|Publication number||US4296857 A|
|Application number||US 06/112,159|
|Publication date||Oct 27, 1981|
|Filing date||Jan 16, 1980|
|Priority date||Jan 16, 1980|
|Also published as||CA1144132A, CA1144132A1, DE3163780D1, EP0043834A1, EP0043834A4, EP0043834B1, WO1981001996A1|
|Publication number||06112159, 112159, US 4296857 A, US 4296857A, US-A-4296857, US4296857 A, US4296857A|
|Inventors||William V. Huck|
|Original Assignee||Minnesota Mining And Manufacturing Company|
|Export Citation||BiBTeX, EndNote, RefMan|
|Patent Citations (12), Referenced by (4), Classifications (6), Legal Events (1)|
|External Links: USPTO, USPTO Assignment, Espacenet|
The present invention relates to spools or reels of photosensitive film. In particular, the present invention relates to opaque protective strips that generally overlay photosensitive film which is carried on spools to prevent exposure of the film. These protective strips, particularly when used on spools carrying microfilm, are sometimes referred to as belly-bands.
It is convenient to provide some photosensitive film materials on spools for ready delivery to exposing apparatus. Conventional photographic film is supplied in this manner by placing a spool inside of a cartridge or cylinder and having one end of the film extend out of the cartridge or cylinder. Microfilm and motion picture film, for example, are often provided on spools in which the film is wrapped about itself over a central core. The American National Standards Institute, Inc. has provided dimensions for a standard microfilm spool as ANSI PH1.33-1972.
The light-sensitive nature of the film requires that it be protected from incident radiation so as not to expose any of the film. Not only is unexposed light-sensitive film carried in opaque containers, but also it is common to use gummed paper strips, circular plastic bands, or self-adherent bands over the film to both keep it secured on the spool and protected from light. Before using the film in a camera, this strip must be manually removed from the spool. This can be moderately inconvenient to the user, and some of the film may be exposed during this removal because it must be performed well before insertion of the film into a camera.
It is one aspect of the present invention to provide a band to secure and protect light sensitive film on spools without causing significant inconvenience to the user in its removal.
A light opaque tape, strip or band which is at least slightly longer than the outside circumference of the film where it is rolled about the core of a spool, the band (referred to as a belly-band) having a pre-set curl thereon, will protect and secure the film and yet be readily removed upon feeding out of the film under moderate tension.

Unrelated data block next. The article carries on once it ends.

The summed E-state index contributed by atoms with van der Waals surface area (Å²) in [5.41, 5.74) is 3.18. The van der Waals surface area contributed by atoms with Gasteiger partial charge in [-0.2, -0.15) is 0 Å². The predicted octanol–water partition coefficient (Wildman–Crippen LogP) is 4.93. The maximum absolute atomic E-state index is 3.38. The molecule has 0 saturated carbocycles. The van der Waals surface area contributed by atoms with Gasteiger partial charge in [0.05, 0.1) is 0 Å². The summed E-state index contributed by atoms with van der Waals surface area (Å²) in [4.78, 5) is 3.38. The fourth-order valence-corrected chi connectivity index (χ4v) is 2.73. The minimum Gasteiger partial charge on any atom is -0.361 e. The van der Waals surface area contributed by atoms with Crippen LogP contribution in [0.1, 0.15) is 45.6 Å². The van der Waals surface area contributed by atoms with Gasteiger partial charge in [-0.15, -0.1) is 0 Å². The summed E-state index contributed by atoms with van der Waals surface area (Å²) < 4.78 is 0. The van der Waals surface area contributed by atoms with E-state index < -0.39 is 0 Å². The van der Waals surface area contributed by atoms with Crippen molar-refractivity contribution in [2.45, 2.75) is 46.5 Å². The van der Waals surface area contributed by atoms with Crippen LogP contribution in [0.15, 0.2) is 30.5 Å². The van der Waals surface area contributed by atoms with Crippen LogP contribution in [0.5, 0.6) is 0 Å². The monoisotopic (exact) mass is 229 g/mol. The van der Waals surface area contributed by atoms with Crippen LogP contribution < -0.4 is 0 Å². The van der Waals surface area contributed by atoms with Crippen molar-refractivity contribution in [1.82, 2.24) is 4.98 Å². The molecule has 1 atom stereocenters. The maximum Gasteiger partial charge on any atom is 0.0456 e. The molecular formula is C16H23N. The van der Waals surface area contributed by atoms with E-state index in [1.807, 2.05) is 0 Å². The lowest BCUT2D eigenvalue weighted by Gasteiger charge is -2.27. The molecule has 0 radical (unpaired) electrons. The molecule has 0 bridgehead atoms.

The belly-band is wrapped over the film and is long enough to extend over itself with at least a small amount of the film extending out between the area of overlap to provide a `leader` for the user.
The light opaque band of the present invention performs a number of various functions which require particular properties in the material and construction of the band. The band must be opaque since it is to block light from reading the photosensitive film. If the film is sensitive to only one portion of the electromagnetic spectrum, the band need only be opaque to that portion of the spectrum. In general, however, the band is opaque to all visible light, and, if need be, ultraviolet and infrared light.
The band must also cover most or all of the entire width of the spool within which the film is wrapped. The width of the band should be equal to or greater than the spacing between the flanges, preferably between 95 (i.e., nearly equal to the spacing) and 115% of the distance between flanges so as to screen out most of the light. More preferably, the band is between 98 and 110% of the width. When the band width exceeds the distance between the flanges, it or the flanges flex to fit snugly along the walls.
The band must also have a memory imposed on it so that when tension is placed on the film between overlapping portions of the band, the memory will cause the end of the band to curl and slip over the edge of the flange and away from the film. This memory must be sufficient to have the band, in its natural state, displaced from a spiral configuration to a helical configuration by at least one eighth the width of the band or usually at least about 0.5 cm.